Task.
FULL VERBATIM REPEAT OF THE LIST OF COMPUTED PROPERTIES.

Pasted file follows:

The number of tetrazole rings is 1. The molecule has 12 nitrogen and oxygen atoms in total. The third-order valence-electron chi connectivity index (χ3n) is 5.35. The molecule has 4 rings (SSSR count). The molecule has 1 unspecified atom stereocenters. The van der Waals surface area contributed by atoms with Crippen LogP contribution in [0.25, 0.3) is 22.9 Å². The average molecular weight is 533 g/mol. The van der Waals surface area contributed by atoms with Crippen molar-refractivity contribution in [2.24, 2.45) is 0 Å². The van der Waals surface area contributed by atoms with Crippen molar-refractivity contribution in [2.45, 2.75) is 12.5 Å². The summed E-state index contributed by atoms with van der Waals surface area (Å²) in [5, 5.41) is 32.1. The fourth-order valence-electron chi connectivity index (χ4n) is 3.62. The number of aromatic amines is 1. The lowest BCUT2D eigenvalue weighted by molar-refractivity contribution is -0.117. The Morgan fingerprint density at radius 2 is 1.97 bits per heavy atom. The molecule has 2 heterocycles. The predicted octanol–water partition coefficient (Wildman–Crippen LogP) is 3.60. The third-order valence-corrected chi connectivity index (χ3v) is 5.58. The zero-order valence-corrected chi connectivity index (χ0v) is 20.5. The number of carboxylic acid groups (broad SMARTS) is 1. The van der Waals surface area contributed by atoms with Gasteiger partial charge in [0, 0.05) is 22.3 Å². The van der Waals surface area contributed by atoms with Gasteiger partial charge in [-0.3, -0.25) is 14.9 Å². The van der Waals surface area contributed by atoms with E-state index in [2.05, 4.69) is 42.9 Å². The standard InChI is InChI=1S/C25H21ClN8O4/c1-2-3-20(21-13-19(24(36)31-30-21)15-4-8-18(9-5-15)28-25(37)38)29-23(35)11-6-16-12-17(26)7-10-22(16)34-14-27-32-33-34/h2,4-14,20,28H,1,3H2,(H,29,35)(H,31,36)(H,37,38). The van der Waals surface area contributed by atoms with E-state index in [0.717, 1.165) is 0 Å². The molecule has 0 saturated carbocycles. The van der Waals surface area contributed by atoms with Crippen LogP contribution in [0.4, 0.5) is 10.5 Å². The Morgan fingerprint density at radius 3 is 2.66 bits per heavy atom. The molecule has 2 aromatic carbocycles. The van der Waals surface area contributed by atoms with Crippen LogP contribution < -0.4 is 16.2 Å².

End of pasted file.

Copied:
The number of tetrazole rings is 1. The molecule has 12 nitrogen and oxygen atoms in total. The third-order valence-electron chi connectivity index (χ3n) is 5.35. The molecule has 4 rings (SSSR count). The molecule has 1 unspecified atom stereocenters. The van der Waals surface area contributed by atoms with Crippen LogP contribution in [0.25, 0.3) is 22.9 Å². The average molecular weight is 533 g/mol. The van der Waals surface area contributed by atoms with Crippen molar-refractivity contribution in [2.24, 2.45) is 0 Å². The van der Waals surface area contributed by atoms with Crippen molar-refractivity contribution in [2.45, 2.75) is 12.5 Å². The summed E-state index contributed by atoms with van der Waals surface area (Å²) in [5, 5.41) is 32.1. The fourth-order valence-electron chi connectivity index (χ4n) is 3.62. The number of aromatic amines is 1. The lowest BCUT2D eigenvalue weighted by molar-refractivity contribution is -0.117. The Morgan fingerprint density at radius 2 is 1.97 bits per heavy atom. The molecule has 2 heterocycles. The predicted octanol–water partition coefficient (Wildman–Crippen LogP) is 3.60. The third-order valence-corrected chi connectivity index (χ3v) is 5.58. The zero-order valence-corrected chi connectivity index (χ0v) is 20.5. The number of carboxylic acid groups (broad SMARTS) is 1. The van der Waals surface area contributed by atoms with Gasteiger partial charge in [0, 0.05) is 22.3 Å². The van der Waals surface area contributed by atoms with Gasteiger partial charge in [-0.3, -0.25) is 14.9 Å². The van der Waals surface area contributed by atoms with E-state index in [2.05, 4.69) is 42.9 Å². The standard InChI is InChI=1S/C25H21ClN8O4/c1-2-3-20(21-13-19(24(36)31-30-21)15-4-8-18(9-5-15)28-25(37)38)29-23(35)11-6-16-12-17(26)7-10-22(16)34-14-27-32-33-34/h2,4-14,20,28H,1,3H2,(H,29,35)(H,31,36)(H,37,38). The van der Waals surface area contributed by atoms with E-state index in [0.717, 1.165) is 0 Å². The molecule has 0 saturated carbocycles. The van der Waals surface area contributed by atoms with Crippen LogP contribution in [0.4, 0.5) is 10.5 Å². The Morgan fingerprint density at radius 3 is 2.66 bits per heavy atom. The molecule has 2 aromatic carbocycles. The van der Waals surface area contributed by atoms with Crippen LogP contribution < -0.4 is 16.2 Å².